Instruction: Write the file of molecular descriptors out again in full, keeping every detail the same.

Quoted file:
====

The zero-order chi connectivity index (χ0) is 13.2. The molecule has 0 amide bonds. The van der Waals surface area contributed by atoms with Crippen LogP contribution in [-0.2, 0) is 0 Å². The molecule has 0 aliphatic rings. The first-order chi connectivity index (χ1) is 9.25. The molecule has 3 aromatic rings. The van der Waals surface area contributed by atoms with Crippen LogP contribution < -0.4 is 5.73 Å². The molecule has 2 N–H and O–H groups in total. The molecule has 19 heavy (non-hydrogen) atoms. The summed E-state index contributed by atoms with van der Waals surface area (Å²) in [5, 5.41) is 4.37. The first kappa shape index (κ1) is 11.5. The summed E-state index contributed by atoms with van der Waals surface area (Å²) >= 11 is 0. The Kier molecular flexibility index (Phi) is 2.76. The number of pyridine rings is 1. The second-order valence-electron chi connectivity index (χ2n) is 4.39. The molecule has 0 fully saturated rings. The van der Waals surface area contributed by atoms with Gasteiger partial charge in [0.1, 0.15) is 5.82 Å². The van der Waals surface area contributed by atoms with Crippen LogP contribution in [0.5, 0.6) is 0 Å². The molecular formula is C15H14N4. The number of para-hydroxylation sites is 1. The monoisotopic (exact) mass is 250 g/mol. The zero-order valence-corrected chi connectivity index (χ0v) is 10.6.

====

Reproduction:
The zero-order chi connectivity index (χ0) is 13.2. The molecule has 0 amide bonds. The van der Waals surface area contributed by atoms with Crippen LogP contribution in [-0.2, 0) is 0 Å². The molecule has 0 aliphatic rings. The first-order chi connectivity index (χ1) is 9.25. The molecule has 3 aromatic rings. The van der Waals surface area contributed by atoms with Crippen LogP contribution < -0.4 is 5.73 Å². The molecule has 2 N–H and O–H groups in total. The molecule has 19 heavy (non-hydrogen) atoms. The summed E-state index contributed by atoms with van der Waals surface area (Å²) in [5, 5.41) is 4.37. The first kappa shape index (κ1) is 11.5. The summed E-state index contributed by atoms with van der Waals surface area (Å²) >= 11 is 0. The Kier molecular flexibility index (Phi) is 2.76. The number of pyridine rings is 1. The second-order valence-electron chi connectivity index (χ2n) is 4.39. The molecule has 0 fully saturated rings. The van der Waals surface area contributed by atoms with Gasteiger partial charge in [0.1, 0.15) is 5.82 Å². The van der Waals surface area contributed by atoms with Crippen LogP contribution in [0.5, 0.6) is 0 Å². The molecular formula is C15H14N4. The number of para-hydroxylation sites is 1. The monoisotopic (exact) mass is 250 g/mol. The zero-order valence-corrected chi connectivity index (χ0v) is 10.6.